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What should I feed my baby? Is he getting enough to eat? Why is she so picky?

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Often questions such as these plague mothers as they try to decide on what to buy, prepare and feed their baby, particularly as their baby grows and his/her eating habits change.  Luckily for adults, the United States Department of Agriculture (USDA) has designed a Food Guide Pyramid as a recommendation for the portions and variety of foods that should be consumed to obtain a healthy diet.  In 2010, the Pyramid became My Plate, with the same categories, except a stronger emphasis was placed on having fruits and vegetables make up at least half of the plate.  Although similar recommendations are not specific for babies or children under the age of 2 years, the general recommendations of food groups and portion control are applicable for everyone.  Babies’ and young children’s diets should be made up of a variety of foods from the 4 major food groups, including breast milk &/or formula…

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What Environmental Dangers Should Pregnant Women Watch Out For?

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Does Air Pollution in the Environment Affect My Baby’s Development In Utero? Being pregnant can be a wonderful time of contentment as your fetus develops and grows–mixed with excited anticipation thinking of the day you’ll finally “meet” your newborn next generation. Pregnancy can also bring worries about whether you’re doing all you can to help your baby become healthy, strong and ready to greet the world. Happily, statistics are on your side, with excellent odds that you’ll have a healthy baby, undamaged by environmental factors. What Are the Chances of Birth Defects from Environmental Causes? What About Household Chemical Exposure? Although potential “dangers” may seem to lurk everywhere, many are sensationalized in the press and magnified by your concern for having a healthy child. Only 4 percent (or less) of infants are born with birth defects, and of these, only a tiny percentage is due to known environmental causes, according…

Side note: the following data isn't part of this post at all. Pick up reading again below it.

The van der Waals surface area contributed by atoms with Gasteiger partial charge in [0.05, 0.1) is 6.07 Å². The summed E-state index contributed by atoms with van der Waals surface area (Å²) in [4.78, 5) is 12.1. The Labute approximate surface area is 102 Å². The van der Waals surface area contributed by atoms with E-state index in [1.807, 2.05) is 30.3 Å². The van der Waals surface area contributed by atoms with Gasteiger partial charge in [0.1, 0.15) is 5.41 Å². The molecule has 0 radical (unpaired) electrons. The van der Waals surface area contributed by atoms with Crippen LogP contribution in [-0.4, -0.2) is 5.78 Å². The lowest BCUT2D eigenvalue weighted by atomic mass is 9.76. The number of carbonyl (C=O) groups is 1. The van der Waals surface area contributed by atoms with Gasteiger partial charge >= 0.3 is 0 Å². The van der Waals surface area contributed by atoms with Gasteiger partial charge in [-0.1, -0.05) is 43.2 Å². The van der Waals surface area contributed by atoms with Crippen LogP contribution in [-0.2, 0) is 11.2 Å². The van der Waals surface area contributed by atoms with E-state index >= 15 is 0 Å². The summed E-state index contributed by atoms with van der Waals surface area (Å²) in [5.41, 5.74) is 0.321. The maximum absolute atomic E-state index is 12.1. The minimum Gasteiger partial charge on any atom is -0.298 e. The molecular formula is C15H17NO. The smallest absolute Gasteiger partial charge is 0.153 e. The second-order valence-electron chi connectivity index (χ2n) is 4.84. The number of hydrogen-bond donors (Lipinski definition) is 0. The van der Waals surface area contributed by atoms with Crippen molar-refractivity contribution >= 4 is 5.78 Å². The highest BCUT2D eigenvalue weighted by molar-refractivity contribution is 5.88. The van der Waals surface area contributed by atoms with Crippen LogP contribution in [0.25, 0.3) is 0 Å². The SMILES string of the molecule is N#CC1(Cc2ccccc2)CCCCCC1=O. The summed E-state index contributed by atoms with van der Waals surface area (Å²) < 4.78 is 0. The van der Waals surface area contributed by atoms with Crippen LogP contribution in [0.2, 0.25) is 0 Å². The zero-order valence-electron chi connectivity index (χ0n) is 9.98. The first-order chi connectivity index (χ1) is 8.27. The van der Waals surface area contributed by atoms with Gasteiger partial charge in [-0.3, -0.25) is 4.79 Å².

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Preeclampsia – What is it and should I be concerned?

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You’re young, maybe even a little scared, but overall you are excited about this new addition but something just doesn’t seem right?  Maybe you’re gaining weight too quickly or your feet and legs appear to be swelling much more than you had expected.  Or, maybe your vision is blurry and you’re experiencing more headaches than before.  Any one of these symptoms could be a sign of Preeclampsia.  Preeclampsia occurs in 5% – 8% of all pregnancies.  This rapidly progressive condition typically occurs after your 20th week and has been known to occur up to 6 weeks after birth.  In cases where the disease has advanced rapidly, you may experience very few symptoms or may not notice anything at all.  This is why early and proper prenatal care is crucial in diagnosing and managing this disease.  You and your doctor will work together to ensure a safe and healthy delivery for…

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Is One Glass of Wine OK for the Baby During Pregnancy?

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There are many adjustments an expectant mother needs to make during the months she awaits the birth of her baby. She needs to pay attention to her diet, follow guidelines for exercising during pregnancy, and she might need to adjust her social activities as well. For some pregnant moms, giving up that glass of wine shared with girlfriends can seem like a hard adjustment to make, but there are many reasons why doctors strongly advise against drinking while pregnant. What Does Alcohol Do to a Developing Baby? When a pregnant mother drinks alcohol, the alcohol is passed on to her unborn baby through the blood and into the baby’s tissues and organs. Not only is the alcohol passed on to the baby, but then the baby’s organs have to process the chemicals in the alcohol, and this is done much more slowly in a baby than in an adult. This…

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Keeping Clear Skin: How to Deal With Acne During Pregnancy

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Acne during pregnancy is more common than one might think. Acne tends to flare up during pregnancy because of the body’s ever-changing hormones, as well as stress, diet and sleep problems. Controlling acne during pregnancy is different than during the teenage years. Using doctor-recommended or prescribed acne medications and natural methods to keep skin clear keeps both mother and baby safe. What Causes Pregnancy Acne? Pregnancy acne is caused by the same issues as normal acne: hormones and oils. Hormones go into overdrive during pregnancy and cause the production of pore-clogging oils that lead to breakouts. Pregnancy acne is no different from teenage acne, although a woman may breakout in different places than she did when she was younger. How Can I Prevent Pregnancy Acne? Preventing pregnancy acne is the best way to keep skin healthy and clear before and after the baby is born. Cleanse your face twice each…